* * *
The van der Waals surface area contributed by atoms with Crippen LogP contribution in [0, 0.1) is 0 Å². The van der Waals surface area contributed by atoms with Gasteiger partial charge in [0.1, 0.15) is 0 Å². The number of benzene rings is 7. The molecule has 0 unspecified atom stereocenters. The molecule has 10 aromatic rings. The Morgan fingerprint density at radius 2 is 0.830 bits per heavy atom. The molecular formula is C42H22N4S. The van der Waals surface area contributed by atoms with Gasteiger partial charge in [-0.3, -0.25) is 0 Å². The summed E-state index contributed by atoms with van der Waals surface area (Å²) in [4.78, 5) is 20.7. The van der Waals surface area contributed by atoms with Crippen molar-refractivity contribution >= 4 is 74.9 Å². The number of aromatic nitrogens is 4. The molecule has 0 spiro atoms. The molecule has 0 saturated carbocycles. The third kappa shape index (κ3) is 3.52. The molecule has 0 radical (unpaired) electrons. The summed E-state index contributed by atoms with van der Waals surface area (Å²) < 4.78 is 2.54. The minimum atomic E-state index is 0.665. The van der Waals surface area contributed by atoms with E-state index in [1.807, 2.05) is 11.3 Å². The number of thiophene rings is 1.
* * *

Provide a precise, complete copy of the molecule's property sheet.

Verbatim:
The van der Waals surface area contributed by atoms with Crippen LogP contribution in [0, 0.1) is 0 Å². The van der Waals surface area contributed by atoms with Gasteiger partial charge in [0.1, 0.15) is 0 Å². The number of benzene rings is 7. The molecule has 0 unspecified atom stereocenters. The molecule has 10 aromatic rings. The Morgan fingerprint density at radius 2 is 0.830 bits per heavy atom. The molecular formula is C42H22N4S. The van der Waals surface area contributed by atoms with Gasteiger partial charge in [-0.3, -0.25) is 0 Å². The summed E-state index contributed by atoms with van der Waals surface area (Å²) in [4.78, 5) is 20.7. The van der Waals surface area contributed by atoms with Crippen molar-refractivity contribution >= 4 is 74.9 Å². The number of aromatic nitrogens is 4. The molecule has 0 spiro atoms. The molecule has 0 saturated carbocycles. The third kappa shape index (κ3) is 3.52. The molecule has 0 radical (unpaired) electrons. The summed E-state index contributed by atoms with van der Waals surface area (Å²) < 4.78 is 2.54. The minimum atomic E-state index is 0.665. The van der Waals surface area contributed by atoms with E-state index in [1.807, 2.05) is 11.3 Å². The number of thiophene rings is 1.